By Alan Mozes
WEDNESDAY, March 24 (HealthDay News) -- A team of researchers has created special contact lenses for glaucoma patients that come loaded with vitamin E, using a design that could essentially lengthen the amount of time a medication bathes an afflicted eye.
This strategy could reduce the significant waste of medication that happens with traditional eye drops, but so far the concept has only been tested in beagles.
"Currently, the way we deliver medication to the eye is very bad and very ineffective," said study author Anuj Chauhan, an associate professor in the department of chemical engineering at the University of Florida in Gainesville. "And this approach is wonderful because it delivers drugs for a long period of time."
Chauhan and his colleagues are to present their findings Wednesday at the American Chemical Society annual meeting in San Francisco.
According to the Glaucoma Research Foundation, glaucoma starts as a symptom-less disease that, through damage to the optic nerve, can ultimately rob a patient of his or her sight. The disease accounts for approximately 9 percent to 12 percent of all blindness in the United States, and the World Health Organization notes that it is the second leading cause of blindness worldwide.
There is no cure for the estimated 4 million Americans who have the disease, and once vision is lost, it cannot be restored. However, treatments -- including medicine and surgery -- do slow down or halt disease progression.
Vitamin E is thought to aid vision because of its antioxidant capacities, and several studies have already explored the notion that it could help combat glaucoma when used in conjunction with prescription drugs.
The current research focused on contact lenses that can be worn for up to a month.
The authors note that their study has already revealed that contacts pre-loaded with vitamin E can extend drug-delivery duration by upwards of 100 times when compared with regular commercial lenses. Delivery of medications via eye drops only exposes the eye to two to five minutes of treatment, they added.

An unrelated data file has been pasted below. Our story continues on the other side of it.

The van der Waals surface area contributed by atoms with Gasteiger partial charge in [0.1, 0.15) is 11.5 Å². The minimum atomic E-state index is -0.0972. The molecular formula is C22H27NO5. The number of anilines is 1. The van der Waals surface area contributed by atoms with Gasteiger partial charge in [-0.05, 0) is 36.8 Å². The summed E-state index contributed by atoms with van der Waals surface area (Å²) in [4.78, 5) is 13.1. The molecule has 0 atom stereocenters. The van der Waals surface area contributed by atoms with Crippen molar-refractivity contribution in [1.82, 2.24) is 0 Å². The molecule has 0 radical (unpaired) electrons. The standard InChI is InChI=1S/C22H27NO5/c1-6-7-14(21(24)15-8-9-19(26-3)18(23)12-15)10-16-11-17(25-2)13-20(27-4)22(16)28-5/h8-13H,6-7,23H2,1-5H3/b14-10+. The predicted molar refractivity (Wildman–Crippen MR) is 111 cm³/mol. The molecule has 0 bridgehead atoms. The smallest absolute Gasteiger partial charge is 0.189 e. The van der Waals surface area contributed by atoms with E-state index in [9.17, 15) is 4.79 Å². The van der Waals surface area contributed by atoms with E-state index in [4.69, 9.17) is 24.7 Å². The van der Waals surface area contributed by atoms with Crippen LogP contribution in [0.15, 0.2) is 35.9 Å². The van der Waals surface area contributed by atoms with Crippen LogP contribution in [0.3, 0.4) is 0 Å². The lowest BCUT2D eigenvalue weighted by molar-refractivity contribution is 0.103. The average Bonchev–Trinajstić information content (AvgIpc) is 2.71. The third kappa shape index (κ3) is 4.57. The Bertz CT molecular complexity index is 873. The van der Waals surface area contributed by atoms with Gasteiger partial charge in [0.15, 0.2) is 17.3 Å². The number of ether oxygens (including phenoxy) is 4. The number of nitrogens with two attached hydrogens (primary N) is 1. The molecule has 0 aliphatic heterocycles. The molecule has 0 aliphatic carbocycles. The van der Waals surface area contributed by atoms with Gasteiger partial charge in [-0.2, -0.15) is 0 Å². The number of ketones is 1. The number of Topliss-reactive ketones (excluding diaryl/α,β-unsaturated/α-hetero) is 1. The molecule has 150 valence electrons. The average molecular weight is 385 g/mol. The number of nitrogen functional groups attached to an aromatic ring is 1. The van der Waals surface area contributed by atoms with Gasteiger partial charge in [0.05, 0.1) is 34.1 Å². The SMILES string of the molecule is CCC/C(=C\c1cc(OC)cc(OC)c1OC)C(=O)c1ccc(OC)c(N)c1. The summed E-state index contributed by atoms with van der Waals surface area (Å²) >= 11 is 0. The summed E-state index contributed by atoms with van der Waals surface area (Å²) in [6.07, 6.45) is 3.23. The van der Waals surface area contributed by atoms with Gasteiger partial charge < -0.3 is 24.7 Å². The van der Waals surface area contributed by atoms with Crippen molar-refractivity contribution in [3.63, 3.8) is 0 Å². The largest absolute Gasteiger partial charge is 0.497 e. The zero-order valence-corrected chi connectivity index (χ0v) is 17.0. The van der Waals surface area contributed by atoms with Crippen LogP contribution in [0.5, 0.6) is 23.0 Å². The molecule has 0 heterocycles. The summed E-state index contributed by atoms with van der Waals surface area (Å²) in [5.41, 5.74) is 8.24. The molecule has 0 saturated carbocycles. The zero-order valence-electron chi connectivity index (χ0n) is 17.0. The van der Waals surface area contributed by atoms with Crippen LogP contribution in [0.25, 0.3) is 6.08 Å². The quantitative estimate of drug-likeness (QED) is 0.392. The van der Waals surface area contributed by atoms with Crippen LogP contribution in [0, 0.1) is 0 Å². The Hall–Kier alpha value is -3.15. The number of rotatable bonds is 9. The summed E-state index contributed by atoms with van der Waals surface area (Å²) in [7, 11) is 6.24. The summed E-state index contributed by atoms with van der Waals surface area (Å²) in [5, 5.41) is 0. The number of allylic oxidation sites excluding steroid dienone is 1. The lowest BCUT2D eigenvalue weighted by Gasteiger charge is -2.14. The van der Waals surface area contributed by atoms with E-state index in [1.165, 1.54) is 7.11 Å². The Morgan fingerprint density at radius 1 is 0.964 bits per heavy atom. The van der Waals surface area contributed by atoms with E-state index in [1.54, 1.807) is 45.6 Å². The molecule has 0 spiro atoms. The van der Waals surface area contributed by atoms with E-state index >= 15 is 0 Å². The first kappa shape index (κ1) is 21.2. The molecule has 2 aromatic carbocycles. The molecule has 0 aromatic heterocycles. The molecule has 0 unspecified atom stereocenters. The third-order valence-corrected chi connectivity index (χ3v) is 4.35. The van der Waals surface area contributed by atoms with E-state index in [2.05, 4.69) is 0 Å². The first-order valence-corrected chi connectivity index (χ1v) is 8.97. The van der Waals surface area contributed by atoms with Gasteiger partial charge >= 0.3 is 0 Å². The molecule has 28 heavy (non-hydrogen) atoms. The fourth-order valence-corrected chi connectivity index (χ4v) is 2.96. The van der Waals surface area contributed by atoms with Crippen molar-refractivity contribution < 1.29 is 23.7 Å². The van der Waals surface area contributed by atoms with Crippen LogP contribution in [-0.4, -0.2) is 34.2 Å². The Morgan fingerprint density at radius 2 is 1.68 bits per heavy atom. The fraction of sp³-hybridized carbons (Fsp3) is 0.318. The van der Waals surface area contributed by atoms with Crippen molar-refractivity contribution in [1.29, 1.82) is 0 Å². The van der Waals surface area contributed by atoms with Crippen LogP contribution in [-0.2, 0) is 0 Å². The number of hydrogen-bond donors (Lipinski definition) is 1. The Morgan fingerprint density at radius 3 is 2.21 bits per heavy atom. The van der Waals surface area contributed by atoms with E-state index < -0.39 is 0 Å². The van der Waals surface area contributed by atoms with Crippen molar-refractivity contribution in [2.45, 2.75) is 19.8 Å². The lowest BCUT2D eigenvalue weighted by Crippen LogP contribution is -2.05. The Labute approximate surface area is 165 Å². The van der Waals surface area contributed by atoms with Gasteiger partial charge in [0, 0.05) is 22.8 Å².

Human trials to test the approach are still one to two years away, Chauhan said. But he added that, if successful, this drug-delivery method could have multiple applications beyond the goal of improving glaucoma treatment.
"This could have significant benefits for several millions of patients, from both a therapeutic angle and a prevention angle," he said. "Because not only could it provide better drug relief for glaucoma, but it could potentially address a number of other eye diseases, such as cataracts and dry eye. And the neutroceuticals of vitamin E also block UV light exposure."
"But what will actually work out in the future only time will tell," Chauhan cautioned.
Meanwhile, Dr. Alfred Sommer, a professor of ophthalmology and dean emeritus at the Bloomberg School of Public Health at Johns Hopkins University in Baltimore, expressed some reservations about the approach.
"A delivery mechanism to essentially bathe the eye in slow and continuous medication to target a whole range of diseases from macular degeneration to glaucoma has been a holy grail for ophthalmology for many years," he noted. "But by and large the efforts to do this have not proven successful, although it would certainly be nice to have."
"But since the most effective glaucoma drops we have today you only have to put in once a day, the question then is, would people really put a contact lens in their eye when they don't really otherwise use contacts?" Sommer asked. "That is speculative, particularly when we strongly advise contact lens wearers never to wear a lens overnight. So, it's not immediately apparent to me what the advantages would be for glaucoma."
At the same meeting, a research team out of Iowa State University is scheduled to report Wednesday on a new technology that might be able to catch glaucoma in its pre-symptomatic, early stages.
Led by Iowa State assistant professor Chenxu Yu, the team said they believe they are on the verge of a diagnostic "breakthrough" with the aid of infrared laser light -- via a method called "Raman spectroscopy" -- that shines through the eye's pupil to take a "snapshot" of the retina. They hope the high-tech picture could one day be used to identify biochemical signs of glaucoma in its infancy.